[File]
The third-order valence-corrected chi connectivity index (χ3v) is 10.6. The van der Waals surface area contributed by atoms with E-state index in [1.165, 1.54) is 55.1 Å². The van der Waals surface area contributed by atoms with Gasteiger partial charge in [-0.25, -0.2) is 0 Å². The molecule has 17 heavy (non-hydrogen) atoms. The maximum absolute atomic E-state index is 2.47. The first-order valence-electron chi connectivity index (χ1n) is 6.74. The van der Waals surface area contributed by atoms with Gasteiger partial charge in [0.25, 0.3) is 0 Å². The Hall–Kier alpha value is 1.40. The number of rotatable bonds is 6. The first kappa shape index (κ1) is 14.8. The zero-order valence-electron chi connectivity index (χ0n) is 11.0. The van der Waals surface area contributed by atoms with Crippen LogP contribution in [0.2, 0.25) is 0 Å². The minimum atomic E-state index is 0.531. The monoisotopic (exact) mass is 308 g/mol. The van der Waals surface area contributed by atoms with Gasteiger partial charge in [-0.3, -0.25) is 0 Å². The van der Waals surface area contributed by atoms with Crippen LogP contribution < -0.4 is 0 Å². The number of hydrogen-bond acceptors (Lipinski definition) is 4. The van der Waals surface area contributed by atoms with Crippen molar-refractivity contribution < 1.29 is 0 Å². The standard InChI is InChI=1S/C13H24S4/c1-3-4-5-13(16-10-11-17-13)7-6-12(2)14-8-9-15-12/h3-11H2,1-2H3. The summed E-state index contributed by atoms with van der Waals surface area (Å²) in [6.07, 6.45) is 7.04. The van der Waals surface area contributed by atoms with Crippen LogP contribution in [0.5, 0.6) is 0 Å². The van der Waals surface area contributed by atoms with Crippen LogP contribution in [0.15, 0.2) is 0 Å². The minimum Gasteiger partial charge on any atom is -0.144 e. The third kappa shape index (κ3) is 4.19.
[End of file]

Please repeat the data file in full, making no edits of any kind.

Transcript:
The third-order valence-corrected chi connectivity index (χ3v) is 10.6. The van der Waals surface area contributed by atoms with E-state index in [1.165, 1.54) is 55.1 Å². The van der Waals surface area contributed by atoms with Gasteiger partial charge in [-0.25, -0.2) is 0 Å². The molecule has 17 heavy (non-hydrogen) atoms. The maximum absolute atomic E-state index is 2.47. The first-order valence-electron chi connectivity index (χ1n) is 6.74. The van der Waals surface area contributed by atoms with Gasteiger partial charge in [0.25, 0.3) is 0 Å². The Hall–Kier alpha value is 1.40. The number of rotatable bonds is 6. The first kappa shape index (κ1) is 14.8. The zero-order valence-electron chi connectivity index (χ0n) is 11.0. The van der Waals surface area contributed by atoms with Crippen LogP contribution in [0.2, 0.25) is 0 Å². The minimum atomic E-state index is 0.531. The monoisotopic (exact) mass is 308 g/mol. The van der Waals surface area contributed by atoms with Gasteiger partial charge in [-0.3, -0.25) is 0 Å². The van der Waals surface area contributed by atoms with Crippen LogP contribution < -0.4 is 0 Å². The number of hydrogen-bond acceptors (Lipinski definition) is 4. The van der Waals surface area contributed by atoms with Crippen molar-refractivity contribution < 1.29 is 0 Å². The standard InChI is InChI=1S/C13H24S4/c1-3-4-5-13(16-10-11-17-13)7-6-12(2)14-8-9-15-12/h3-11H2,1-2H3. The summed E-state index contributed by atoms with van der Waals surface area (Å²) in [6.07, 6.45) is 7.04. The van der Waals surface area contributed by atoms with Crippen LogP contribution in [0.5, 0.6) is 0 Å². The van der Waals surface area contributed by atoms with Crippen LogP contribution in [0.15, 0.2) is 0 Å². The minimum Gasteiger partial charge on any atom is -0.144 e. The third kappa shape index (κ3) is 4.19.